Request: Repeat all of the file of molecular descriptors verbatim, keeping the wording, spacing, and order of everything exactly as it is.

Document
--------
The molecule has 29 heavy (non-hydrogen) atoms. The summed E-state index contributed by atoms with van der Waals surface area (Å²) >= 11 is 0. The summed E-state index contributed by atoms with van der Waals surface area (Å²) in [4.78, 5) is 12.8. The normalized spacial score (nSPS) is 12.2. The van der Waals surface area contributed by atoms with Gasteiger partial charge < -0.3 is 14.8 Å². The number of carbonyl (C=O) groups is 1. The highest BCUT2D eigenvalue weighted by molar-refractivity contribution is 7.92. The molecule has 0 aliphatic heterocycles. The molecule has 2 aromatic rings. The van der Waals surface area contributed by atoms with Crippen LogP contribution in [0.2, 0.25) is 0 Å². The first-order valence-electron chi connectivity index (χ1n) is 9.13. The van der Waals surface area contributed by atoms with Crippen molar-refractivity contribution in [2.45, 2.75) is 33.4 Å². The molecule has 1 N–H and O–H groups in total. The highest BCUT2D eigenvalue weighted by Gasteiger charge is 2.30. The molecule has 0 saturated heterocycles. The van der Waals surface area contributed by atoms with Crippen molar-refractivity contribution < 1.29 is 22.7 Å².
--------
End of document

The molecule has 29 heavy (non-hydrogen) atoms. The summed E-state index contributed by atoms with van der Waals surface area (Å²) >= 11 is 0. The summed E-state index contributed by atoms with van der Waals surface area (Å²) in [4.78, 5) is 12.8. The normalized spacial score (nSPS) is 12.2. The van der Waals surface area contributed by atoms with Gasteiger partial charge < -0.3 is 14.8 Å². The number of carbonyl (C=O) groups is 1. The highest BCUT2D eigenvalue weighted by molar-refractivity contribution is 7.92. The molecule has 0 aliphatic heterocycles. The molecule has 2 aromatic rings. The van der Waals surface area contributed by atoms with Crippen LogP contribution in [0.2, 0.25) is 0 Å². The first-order valence-electron chi connectivity index (χ1n) is 9.13. The van der Waals surface area contributed by atoms with Crippen molar-refractivity contribution in [2.45, 2.75) is 33.4 Å². The molecule has 1 N–H and O–H groups in total. The highest BCUT2D eigenvalue weighted by Gasteiger charge is 2.30. The molecule has 0 saturated heterocycles. The van der Waals surface area contributed by atoms with Crippen molar-refractivity contribution < 1.29 is 22.7 Å².